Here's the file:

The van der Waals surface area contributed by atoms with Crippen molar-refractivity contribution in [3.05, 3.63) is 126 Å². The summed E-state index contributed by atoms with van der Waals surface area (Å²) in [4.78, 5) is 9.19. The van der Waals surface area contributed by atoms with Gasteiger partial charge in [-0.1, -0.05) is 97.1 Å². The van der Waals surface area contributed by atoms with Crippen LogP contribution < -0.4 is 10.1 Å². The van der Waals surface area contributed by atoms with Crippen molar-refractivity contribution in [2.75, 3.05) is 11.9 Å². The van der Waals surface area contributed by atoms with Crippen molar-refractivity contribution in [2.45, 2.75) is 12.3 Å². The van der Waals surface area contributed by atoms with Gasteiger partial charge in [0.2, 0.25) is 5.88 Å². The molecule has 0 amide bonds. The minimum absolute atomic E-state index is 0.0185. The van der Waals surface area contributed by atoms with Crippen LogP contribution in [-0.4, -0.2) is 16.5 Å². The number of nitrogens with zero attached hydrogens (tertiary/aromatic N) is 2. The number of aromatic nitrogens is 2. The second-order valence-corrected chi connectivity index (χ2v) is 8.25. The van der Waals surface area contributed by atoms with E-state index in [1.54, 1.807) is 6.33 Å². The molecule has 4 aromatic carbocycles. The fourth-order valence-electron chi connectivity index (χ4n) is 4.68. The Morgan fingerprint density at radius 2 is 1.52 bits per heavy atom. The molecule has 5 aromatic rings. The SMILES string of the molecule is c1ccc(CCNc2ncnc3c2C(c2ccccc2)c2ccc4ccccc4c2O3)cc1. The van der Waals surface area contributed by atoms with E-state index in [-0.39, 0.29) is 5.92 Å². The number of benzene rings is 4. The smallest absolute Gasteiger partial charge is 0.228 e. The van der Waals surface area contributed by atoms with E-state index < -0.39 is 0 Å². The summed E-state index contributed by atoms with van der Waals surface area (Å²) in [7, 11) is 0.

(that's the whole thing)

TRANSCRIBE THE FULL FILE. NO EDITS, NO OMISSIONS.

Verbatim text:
The van der Waals surface area contributed by atoms with Crippen molar-refractivity contribution in [3.05, 3.63) is 126 Å². The summed E-state index contributed by atoms with van der Waals surface area (Å²) in [4.78, 5) is 9.19. The van der Waals surface area contributed by atoms with Gasteiger partial charge in [-0.1, -0.05) is 97.1 Å². The van der Waals surface area contributed by atoms with Crippen LogP contribution < -0.4 is 10.1 Å². The van der Waals surface area contributed by atoms with Crippen molar-refractivity contribution in [2.75, 3.05) is 11.9 Å². The van der Waals surface area contributed by atoms with Crippen molar-refractivity contribution in [2.45, 2.75) is 12.3 Å². The van der Waals surface area contributed by atoms with Gasteiger partial charge in [0.2, 0.25) is 5.88 Å². The molecule has 0 amide bonds. The minimum absolute atomic E-state index is 0.0185. The van der Waals surface area contributed by atoms with Crippen LogP contribution in [-0.4, -0.2) is 16.5 Å². The number of nitrogens with zero attached hydrogens (tertiary/aromatic N) is 2. The number of aromatic nitrogens is 2. The second-order valence-corrected chi connectivity index (χ2v) is 8.25. The van der Waals surface area contributed by atoms with E-state index in [1.54, 1.807) is 6.33 Å². The molecule has 4 aromatic carbocycles. The fourth-order valence-electron chi connectivity index (χ4n) is 4.68. The Morgan fingerprint density at radius 2 is 1.52 bits per heavy atom. The molecule has 5 aromatic rings. The SMILES string of the molecule is c1ccc(CCNc2ncnc3c2C(c2ccccc2)c2ccc4ccccc4c2O3)cc1. The van der Waals surface area contributed by atoms with E-state index in [-0.39, 0.29) is 5.92 Å². The number of benzene rings is 4. The smallest absolute Gasteiger partial charge is 0.228 e. The van der Waals surface area contributed by atoms with E-state index < -0.39 is 0 Å². The summed E-state index contributed by atoms with van der Waals surface area (Å²) in [7, 11) is 0.